I think that in the foreseeable future, the bourgeoisie of China will continue to be a part of the upper class, instead of becoming a part of the national leadership group, especially at the central government and the provincial level. The bourgeoisie of China will have to be subordinate to its country. This is not only determined by China's politics and economy, but also by China's position in the world system. Simply put, in the next few decades, the impact of U.S. policy on the position and role of China’s bourgeoisie in Chinese society will be much larger than any other factors. In the foreseeable future, China's non-public economy will continue to focus on the low-tech and labor-intensive industries. This is determined by the essence of today's world system and the U.S. technology hegemony. At present, China's non-public economy is mainly producing low-tech and labor-intensive products that the U.S. companies stopped to manufacture several decades ago. China’s state-owned economy is engaged in the production of high-tech and capital-intensive products. These products are indispensable to China as a modern nation-state, and the United States will never sell them to China, especially in the area of weapons of mass destruction, such as fighter aircraft, aircraft carriers, nuclear submarines, advanced radar, advanced communications equipment, and more importantly, the manufacturing industry that can produce machines to be used to make these products and the manufacturing industry that makes advanced materials. Only the public sector has the ability to research, develop and manufacture these products. This is why the public sector still employs the majority of educated elite despite the non-public economic output being 3/4 to 4/5 of China’s GDP. As long as the U.S. does not sell these high-tech products to China and forbids other countries selling them to China, China must maintain a robust public economy. The bourgeoisie of China is essentially powerless in these fields (The Structure and Evolution of Chinese Social Stratification, pages 191-192).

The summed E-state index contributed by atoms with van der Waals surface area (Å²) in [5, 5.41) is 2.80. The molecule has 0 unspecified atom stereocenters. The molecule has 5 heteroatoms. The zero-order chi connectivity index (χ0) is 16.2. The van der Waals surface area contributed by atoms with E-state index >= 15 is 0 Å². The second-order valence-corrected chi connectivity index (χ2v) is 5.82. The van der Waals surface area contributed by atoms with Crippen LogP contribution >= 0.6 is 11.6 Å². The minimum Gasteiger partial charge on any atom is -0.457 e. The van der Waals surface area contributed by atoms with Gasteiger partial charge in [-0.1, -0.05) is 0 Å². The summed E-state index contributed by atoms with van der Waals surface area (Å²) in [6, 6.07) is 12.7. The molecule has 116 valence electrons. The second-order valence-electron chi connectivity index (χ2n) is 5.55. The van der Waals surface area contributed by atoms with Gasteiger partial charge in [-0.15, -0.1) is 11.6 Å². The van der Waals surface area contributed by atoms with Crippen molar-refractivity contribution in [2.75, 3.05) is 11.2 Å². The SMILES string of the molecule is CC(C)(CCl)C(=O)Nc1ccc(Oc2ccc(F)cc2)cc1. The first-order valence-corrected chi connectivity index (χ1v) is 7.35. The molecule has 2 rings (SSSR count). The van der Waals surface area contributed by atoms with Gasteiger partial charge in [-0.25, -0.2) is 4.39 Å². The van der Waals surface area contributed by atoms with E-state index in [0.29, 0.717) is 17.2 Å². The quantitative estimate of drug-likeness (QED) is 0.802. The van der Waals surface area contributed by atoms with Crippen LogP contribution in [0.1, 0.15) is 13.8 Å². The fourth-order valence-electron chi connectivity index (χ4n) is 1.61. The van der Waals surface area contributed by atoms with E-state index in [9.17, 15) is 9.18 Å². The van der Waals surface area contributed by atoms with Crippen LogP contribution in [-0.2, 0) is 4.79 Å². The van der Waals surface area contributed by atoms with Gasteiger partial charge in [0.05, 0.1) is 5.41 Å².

For over twenty years, the relationship between the Chinese bourgeoisie and the Chinese government, in general, has been good. There were individual cases that had problems, but the government never confiscated their properties, instead, it took a buy-out approach. For example, the private coal industry in Shanxi (山西) had some socio-economic problems, so the Central Government spent three hundred billion yuan to engage in an industry-wide buy-out. Another example is that the private steel industry had some social problems and emergencies (the Tong Gang Incident通钢事件), so the government also funded its buy-out.

China's officially published figure of the bourgeoisie is shown in Figure 8-3. This figure includes mainland urban capitalists and peasant capitalists who hire more than 8 employees. My book (page 188) makes a special analysis of this topic and suggests that this figure was considerably underestimated. Some people, amid the rapid socio-economic development, happened to naturally become a part of the Chinese bourgeoisie; for example, some of the farmers whose lands were acquired at astronomical prices and became rich overnight. The Chinese mainland bourgeoisie includes at least the following two other types. First, in the recent one or two decades, some cadres received a portion of money and assets; since the amount was much higher than their wage incomes, they became part of the Chinese bourgeoisie. Second, some cadres, publically or privately, became shareholders of some enterprises; the dividends they received greatly exceeded their wage incomes. When I was in the elementary and junior high schools, the loudspeaker broadcasted a Mao quotation: "The bourgeoisie is inside the Communist Party". In the 80s, we thought, Mao Zedong must be getting old and confused to give this incoherent speech. It now appears to be so realistic.